A nuclear attack on Washington, D.C., which would kill tens of thousands of Americans, is inevitable and will happen within 20 years. At least, that's according to a headline on The Drudge Report. The fearsome phrase links to a more level-headed story by The Washington Post about a hypothetical nuclear disaster. The story quotes Cham E. Dallas, who runs the Institute for Health Management and Mass Destruction Defense at the University of Georgia. Dallas said "it's inevitable" when referring to a nuclear attack on the district. Perhaps it is, but one person saying so probably doesn't justify such a headline.

Of course, this sort of inflammatory rhetoric is typical of headlines and always has been. If it bleeds, or if it might bleed at a later date, it leads. Consider this terrifying headline from The Sacramento (Calif.) Bee: Amtrak Train Strikes, Kills Man in West Sacramento. Really? From that headline, one might conclude that a sentient - and evidently evil - train derailed itself with the sole purpose of selecting a victim to murder.

Headlines don't always involve breathless hyperbole. Sometimes they're just stupid. CNN, for example, asked readers: Does Your House Have Ghosts? In 2005, Voice of America News declared: Health Study Shows Males and Females are Different. A couple years ago, The Associated Press let us in on this helpful tidbit: Osama Bin Laden Keeping a Low Profile. Wow, really? And according to The Toronto Star, TV Watchers Watch TV.

Some headlines are actually quite clever. Last year, Canada's CANOE network reported a Sharp Decline in Knife Attacks. Still others are simply boring or uninspired - something we here at Government Technology are occasionally guilty of. A story we ran in 2006 came with the headline Planning Ahead, which is about as unexciting - and uninformative - as a headline can get. However, we've also featured horribly dull headlines that are, in fact, quite informative. April 2006's Electronic Tolls left little doubt as to what the story was about.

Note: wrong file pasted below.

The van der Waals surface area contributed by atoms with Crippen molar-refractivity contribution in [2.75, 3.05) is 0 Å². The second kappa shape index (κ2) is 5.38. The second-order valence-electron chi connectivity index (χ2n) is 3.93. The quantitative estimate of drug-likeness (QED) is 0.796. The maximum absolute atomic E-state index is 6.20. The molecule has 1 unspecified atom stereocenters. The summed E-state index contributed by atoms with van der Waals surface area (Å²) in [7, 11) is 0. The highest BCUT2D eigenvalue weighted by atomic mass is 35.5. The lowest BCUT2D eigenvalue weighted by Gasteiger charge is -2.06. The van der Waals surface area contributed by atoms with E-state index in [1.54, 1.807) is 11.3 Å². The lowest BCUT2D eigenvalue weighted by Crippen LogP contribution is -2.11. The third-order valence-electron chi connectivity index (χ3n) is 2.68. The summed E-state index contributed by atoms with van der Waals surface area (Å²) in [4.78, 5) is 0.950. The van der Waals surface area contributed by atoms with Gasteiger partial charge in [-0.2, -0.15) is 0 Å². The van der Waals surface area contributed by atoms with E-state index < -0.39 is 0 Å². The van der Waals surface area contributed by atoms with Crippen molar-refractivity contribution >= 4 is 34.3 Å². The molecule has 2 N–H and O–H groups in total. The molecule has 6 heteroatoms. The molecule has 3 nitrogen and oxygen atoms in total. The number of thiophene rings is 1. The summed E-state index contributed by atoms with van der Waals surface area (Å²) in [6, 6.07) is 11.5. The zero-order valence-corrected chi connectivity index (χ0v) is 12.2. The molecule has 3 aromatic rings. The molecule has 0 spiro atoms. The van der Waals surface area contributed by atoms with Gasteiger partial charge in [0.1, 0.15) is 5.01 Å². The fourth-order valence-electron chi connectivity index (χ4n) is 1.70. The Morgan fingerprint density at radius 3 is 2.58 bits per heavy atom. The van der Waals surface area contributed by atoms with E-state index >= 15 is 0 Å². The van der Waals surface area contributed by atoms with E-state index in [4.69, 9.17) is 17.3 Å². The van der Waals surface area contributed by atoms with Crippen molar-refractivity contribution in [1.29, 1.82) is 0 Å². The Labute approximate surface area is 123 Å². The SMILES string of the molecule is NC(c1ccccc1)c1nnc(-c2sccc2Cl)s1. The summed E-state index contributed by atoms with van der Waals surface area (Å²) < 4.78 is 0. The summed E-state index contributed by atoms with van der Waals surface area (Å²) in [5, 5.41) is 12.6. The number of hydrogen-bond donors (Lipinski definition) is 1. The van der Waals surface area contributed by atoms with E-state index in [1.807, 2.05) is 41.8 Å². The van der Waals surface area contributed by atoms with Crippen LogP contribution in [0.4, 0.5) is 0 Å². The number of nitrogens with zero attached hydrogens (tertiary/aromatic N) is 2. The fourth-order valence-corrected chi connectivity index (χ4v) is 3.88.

The point is, a lot of what we're exposed to by the media isn't always what it appears to be. Being a part of the media, I know very well what goes - or doesn't go - into the creation of a headline. When the public sector issues a news release, the headline is usually straightforward. Sure, government is rarely sexy, but at least citizens know what they're getting. Although, occasionally I wouldn't mind seeing a release that led with something like: Software Goes Live, Devours Office.

Chad Vander Veen  |  Associate Editor